Texans who don’t like the current, record-setting drought – and we’re going to venture one of TCN Journal’s extremely rare guesses that most Texans don’t like it – won’t be pleased by a pair of future-gazing reports that came out this month.
One was the latest seasonal drought outlook from the National Weather Service. The second was the official summary of an upcoming report on climate change and extreme weather events and disasters from the United Nations’ Intergovernmental Panel on Climate Change (IPCC).
The time scales of the two reports are very different. The drought outlook offers a forecast for the next three months. The IPCC report maps computer models’ projections of drought-related conditions in the second half of this century.
In both cases, however, the message for Texas is the same: More very dry conditions lie ahead.
The map accompanying the National Weather Service forecast for the period through next Feb. 29 indicates that drought conditions are expected to “persist or intensify” across all of Texas and virtually all of adjoining Oklahoma, Louisiana and New Mexico, as well as in a number of other nearby states.
The latest U.S. Drought Monitor map, produced by a consortium of government and academic experts, shows most of Texas remains in “exceptional” (the worst) drought conditions.
John Nielsen-Gammon, the Texas state climatologist (whose insights have been much in demand lately as the drought drags on), offered these pessimistic observations to The Daily Climate, a non-profit news outlet:
In Texas, a dry winter won’t be devastating, said Nielsen-Gammon, the climatologist. But it will set the state up for a horrid spring.
Winter is normally a time of recharge, he said: With landscaping and agriculture demands dormant, soil moisture gets recharged and reservoir levels go back up.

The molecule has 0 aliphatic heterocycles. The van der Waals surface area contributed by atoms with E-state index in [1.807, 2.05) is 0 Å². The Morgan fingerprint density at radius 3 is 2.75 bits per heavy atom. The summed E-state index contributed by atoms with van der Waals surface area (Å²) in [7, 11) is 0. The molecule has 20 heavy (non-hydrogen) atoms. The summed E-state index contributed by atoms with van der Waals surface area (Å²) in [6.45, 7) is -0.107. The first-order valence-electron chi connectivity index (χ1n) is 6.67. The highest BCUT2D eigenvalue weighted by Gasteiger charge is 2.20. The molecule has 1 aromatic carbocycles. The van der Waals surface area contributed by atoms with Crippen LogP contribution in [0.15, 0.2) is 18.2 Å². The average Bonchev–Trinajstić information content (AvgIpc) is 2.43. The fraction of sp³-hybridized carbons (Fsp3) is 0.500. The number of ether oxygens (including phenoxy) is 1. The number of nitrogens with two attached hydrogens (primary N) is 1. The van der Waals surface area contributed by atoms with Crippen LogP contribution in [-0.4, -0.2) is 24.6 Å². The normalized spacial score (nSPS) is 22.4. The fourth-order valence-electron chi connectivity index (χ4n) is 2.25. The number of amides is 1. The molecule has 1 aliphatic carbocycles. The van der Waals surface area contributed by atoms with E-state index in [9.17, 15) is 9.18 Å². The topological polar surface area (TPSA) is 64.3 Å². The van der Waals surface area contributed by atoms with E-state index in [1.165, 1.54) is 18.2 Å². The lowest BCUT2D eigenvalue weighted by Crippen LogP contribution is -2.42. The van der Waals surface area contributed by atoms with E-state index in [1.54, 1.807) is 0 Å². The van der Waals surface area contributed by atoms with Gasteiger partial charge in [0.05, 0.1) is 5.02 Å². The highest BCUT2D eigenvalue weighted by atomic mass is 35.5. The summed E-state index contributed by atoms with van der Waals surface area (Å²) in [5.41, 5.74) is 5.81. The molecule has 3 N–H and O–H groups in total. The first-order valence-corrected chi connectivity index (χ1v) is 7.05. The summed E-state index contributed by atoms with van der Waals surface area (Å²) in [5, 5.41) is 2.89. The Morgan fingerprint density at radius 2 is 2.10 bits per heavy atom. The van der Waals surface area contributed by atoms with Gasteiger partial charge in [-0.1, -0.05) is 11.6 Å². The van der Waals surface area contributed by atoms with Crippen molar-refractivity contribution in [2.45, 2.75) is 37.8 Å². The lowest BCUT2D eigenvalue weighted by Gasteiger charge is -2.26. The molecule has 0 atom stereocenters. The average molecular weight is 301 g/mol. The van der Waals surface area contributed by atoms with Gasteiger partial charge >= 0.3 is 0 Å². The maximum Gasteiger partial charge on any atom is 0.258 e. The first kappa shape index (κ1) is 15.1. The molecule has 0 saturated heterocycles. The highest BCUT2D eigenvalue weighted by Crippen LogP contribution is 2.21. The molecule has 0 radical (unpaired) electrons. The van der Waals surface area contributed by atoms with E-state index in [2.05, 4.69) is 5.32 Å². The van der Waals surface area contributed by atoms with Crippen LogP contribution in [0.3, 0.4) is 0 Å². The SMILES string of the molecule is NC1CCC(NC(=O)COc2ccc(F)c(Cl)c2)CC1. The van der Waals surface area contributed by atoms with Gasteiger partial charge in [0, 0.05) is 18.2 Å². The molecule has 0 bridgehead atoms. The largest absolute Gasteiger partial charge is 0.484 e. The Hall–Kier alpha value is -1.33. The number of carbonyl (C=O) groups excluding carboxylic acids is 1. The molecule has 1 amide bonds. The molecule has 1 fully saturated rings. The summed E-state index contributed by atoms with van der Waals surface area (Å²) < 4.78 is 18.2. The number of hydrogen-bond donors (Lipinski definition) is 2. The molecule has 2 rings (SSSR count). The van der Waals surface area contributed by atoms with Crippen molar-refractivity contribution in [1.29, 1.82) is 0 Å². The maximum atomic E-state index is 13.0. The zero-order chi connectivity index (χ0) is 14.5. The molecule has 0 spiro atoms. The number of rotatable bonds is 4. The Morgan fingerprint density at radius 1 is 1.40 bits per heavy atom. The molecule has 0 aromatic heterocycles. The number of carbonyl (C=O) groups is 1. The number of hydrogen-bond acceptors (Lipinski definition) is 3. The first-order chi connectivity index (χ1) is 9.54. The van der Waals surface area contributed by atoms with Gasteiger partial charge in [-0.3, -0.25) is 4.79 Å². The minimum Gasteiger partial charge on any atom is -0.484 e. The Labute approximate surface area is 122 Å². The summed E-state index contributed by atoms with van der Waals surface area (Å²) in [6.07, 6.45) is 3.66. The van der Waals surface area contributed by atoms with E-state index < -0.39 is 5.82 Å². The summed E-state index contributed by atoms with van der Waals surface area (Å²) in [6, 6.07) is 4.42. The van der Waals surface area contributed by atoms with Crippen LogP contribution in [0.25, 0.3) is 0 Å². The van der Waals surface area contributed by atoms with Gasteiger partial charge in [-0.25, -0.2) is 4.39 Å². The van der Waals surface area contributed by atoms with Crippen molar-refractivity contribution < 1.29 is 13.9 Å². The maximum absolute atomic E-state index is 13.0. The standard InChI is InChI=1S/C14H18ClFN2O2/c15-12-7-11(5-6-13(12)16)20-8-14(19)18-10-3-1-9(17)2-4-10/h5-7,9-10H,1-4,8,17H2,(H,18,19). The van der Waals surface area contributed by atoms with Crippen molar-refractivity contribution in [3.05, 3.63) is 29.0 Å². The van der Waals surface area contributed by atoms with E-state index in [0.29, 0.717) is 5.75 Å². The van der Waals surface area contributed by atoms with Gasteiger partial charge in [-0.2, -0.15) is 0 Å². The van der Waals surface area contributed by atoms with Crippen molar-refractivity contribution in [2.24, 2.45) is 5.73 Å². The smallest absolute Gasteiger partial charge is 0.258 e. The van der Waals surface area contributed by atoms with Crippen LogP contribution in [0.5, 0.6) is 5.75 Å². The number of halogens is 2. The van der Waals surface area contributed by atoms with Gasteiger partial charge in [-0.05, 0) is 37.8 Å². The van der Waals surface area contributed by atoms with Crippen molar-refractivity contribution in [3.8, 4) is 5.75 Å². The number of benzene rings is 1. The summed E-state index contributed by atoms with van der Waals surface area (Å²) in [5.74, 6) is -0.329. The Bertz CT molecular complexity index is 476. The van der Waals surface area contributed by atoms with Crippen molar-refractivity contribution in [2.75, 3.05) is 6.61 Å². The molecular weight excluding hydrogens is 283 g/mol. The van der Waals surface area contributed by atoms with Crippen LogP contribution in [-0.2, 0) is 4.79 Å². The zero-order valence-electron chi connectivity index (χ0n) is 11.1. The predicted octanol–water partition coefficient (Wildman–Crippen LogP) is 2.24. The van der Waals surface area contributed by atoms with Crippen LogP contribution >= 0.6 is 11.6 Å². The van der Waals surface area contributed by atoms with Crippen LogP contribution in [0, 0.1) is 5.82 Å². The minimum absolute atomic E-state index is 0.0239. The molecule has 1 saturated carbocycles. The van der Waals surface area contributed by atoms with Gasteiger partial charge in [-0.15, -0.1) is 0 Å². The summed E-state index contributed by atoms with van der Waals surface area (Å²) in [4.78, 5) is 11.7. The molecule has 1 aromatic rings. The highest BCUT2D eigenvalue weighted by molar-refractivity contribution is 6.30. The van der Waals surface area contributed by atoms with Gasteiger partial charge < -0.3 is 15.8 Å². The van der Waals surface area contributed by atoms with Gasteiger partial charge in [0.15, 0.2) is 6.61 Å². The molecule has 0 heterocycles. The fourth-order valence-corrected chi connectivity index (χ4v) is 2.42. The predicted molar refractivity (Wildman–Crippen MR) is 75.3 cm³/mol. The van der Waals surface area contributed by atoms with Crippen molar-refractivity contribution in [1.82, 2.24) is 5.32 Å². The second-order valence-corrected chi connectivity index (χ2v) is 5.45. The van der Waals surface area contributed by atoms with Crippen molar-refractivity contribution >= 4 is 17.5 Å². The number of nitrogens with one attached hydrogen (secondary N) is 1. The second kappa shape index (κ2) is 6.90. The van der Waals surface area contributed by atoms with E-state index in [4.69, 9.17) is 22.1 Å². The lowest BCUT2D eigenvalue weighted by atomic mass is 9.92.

“That’s probably not going to happen,” he said. And so the state risks repeating last year’s big wild fires next spring, and growers risk another year of failed or reduced crops.
Nielsen-Gammon presented [PDF] this outlook to state lawmakers in a report about the 2011 drought to the Legislature, issued Oct. 31:
Because of the return of La Niña conditions in the tropical Pacific, a second year of drought in Texas is likely, which will result in continued drawdown of water supplies. Whether the drought will end after two years or last three years or beyond is impossible to predict with any certainty, but what is known is that Texas is in a period of enhanced drought susceptibility due to global ocean temperature patterns and has been since at least the year 2000. The good news is that these global patterns tend to reverse themselves over time, probably leading to an extended period of wetter weather for Texas, though this may not happen for another three to fifteen years. Looking into the distant future, the safest bet is that global temperatures will continue to increase, causing Texas droughts to be warmer and more strongly affected by evaporation.
Looking down the road just a few decades, more of the same appears to be in store, as portrayed by these maps in the IPCC report on the impact of manmade climate change on extreme weather events. Increased dryness is shown in yellow to red shades.
The first maps show the areas of the world (including Texas and surrounding areas) where the number of “consecutive dry days,” with “dry” defined as less than one millimeter or precipitation, is expected to increase from 2046 to 2065 and from 2081 to 2100, compared to late-20th-century conditions.